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Review: Gainward NVIDIA GTX 660 Ti Phantom

Martin takes a look at NVIDIA's latest GPU and puts it through it's paces for this benchmark and review.


Months after the GTX680 release, NVIDIA have finally started to trickle down their lower range, today we have the GTX660 Ti which released on the 16th of August.
As this card is meant to be NVIDIAs mid ranged card, I’d have hoped that pricing would have been around 200 pound, however I’d expect prices to begin to level off and slowly drop down to the 200 pound price bracket in the coming weeks.

Set up

The rig I used to benchmark the GTX660Ti is as below ;
2500k @ 4.8GHZ
Asus Maximus IV Extreme P67
16GB ExcelRam 1600MHZ CL9
GTX 660 Ti Gainward Phantom
850W XFX Power Supply
NVIDIA 305.68 Drivers
Samsung 700D 23” 1920x1080 120HZ monitor

Initial impressions

Before I began the review, I swapped out my 7970 DCII for the 660Ti and used my computer as usual, while also playing games that I usually do, which at the moment is Dawn Of War 2 Retribution, one thing I noticed, is that I wasn’t able to notice any difference at all in performance, I hadn’t lost anything going from AMD’s flagship to NVIDIA’s mid-range product. The card was also completely inaudible which was also very nice and is testament to the coolers ability to efficiently cool the card.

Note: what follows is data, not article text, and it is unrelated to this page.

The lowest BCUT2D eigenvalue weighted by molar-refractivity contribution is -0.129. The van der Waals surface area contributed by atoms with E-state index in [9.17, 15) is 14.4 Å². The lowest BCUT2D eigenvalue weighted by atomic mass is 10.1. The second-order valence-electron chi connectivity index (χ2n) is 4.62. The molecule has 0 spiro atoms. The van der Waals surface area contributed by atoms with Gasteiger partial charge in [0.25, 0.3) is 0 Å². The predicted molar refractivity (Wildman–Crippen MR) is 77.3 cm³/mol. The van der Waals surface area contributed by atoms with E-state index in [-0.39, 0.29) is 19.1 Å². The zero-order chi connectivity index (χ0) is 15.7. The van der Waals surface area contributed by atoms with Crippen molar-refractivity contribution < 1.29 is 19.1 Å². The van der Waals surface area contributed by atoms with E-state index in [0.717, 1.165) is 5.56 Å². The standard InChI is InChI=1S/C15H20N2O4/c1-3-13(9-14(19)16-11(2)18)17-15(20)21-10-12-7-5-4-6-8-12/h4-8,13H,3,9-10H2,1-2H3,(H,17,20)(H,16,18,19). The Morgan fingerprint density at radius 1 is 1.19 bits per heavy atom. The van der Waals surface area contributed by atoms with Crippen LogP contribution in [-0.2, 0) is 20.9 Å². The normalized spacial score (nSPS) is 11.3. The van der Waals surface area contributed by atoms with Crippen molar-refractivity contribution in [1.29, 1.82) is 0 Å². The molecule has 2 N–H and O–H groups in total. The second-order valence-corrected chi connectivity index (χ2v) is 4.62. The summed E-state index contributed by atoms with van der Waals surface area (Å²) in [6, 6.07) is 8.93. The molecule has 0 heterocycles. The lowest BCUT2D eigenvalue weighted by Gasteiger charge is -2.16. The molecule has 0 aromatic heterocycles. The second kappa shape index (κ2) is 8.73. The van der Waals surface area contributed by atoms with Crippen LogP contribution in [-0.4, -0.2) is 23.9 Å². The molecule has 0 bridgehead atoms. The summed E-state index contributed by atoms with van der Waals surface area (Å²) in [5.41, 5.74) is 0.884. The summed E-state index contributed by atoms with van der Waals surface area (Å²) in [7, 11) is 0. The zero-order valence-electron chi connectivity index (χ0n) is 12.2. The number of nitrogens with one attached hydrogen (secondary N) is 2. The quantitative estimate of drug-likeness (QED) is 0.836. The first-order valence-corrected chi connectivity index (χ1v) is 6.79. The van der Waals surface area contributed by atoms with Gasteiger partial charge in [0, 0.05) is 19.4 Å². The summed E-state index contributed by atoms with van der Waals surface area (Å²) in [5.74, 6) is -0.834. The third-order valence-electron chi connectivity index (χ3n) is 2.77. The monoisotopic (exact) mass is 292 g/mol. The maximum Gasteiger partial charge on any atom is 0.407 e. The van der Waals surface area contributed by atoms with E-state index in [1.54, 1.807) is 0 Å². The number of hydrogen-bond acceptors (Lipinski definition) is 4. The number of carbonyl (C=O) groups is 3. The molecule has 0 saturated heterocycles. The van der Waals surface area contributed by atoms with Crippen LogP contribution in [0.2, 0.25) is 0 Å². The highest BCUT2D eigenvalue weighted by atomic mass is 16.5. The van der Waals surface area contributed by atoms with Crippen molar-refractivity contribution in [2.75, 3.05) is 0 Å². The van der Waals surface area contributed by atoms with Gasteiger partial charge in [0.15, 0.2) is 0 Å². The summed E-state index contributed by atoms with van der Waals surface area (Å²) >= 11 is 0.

Another thing I noticed was that the card would clock itself up to around 1125MHZ without any input from myself, the Phantom comes clocked at 1084MHZ so the extra clock speed would come from NVIDIA’s core boost that they implemented originally with the GTX680.

The card itself has a rather small PCB with the cooler shroud being larger than the PCB area space, so where the PCB ends you’ve got the plastic shroud with what looks like some air vents.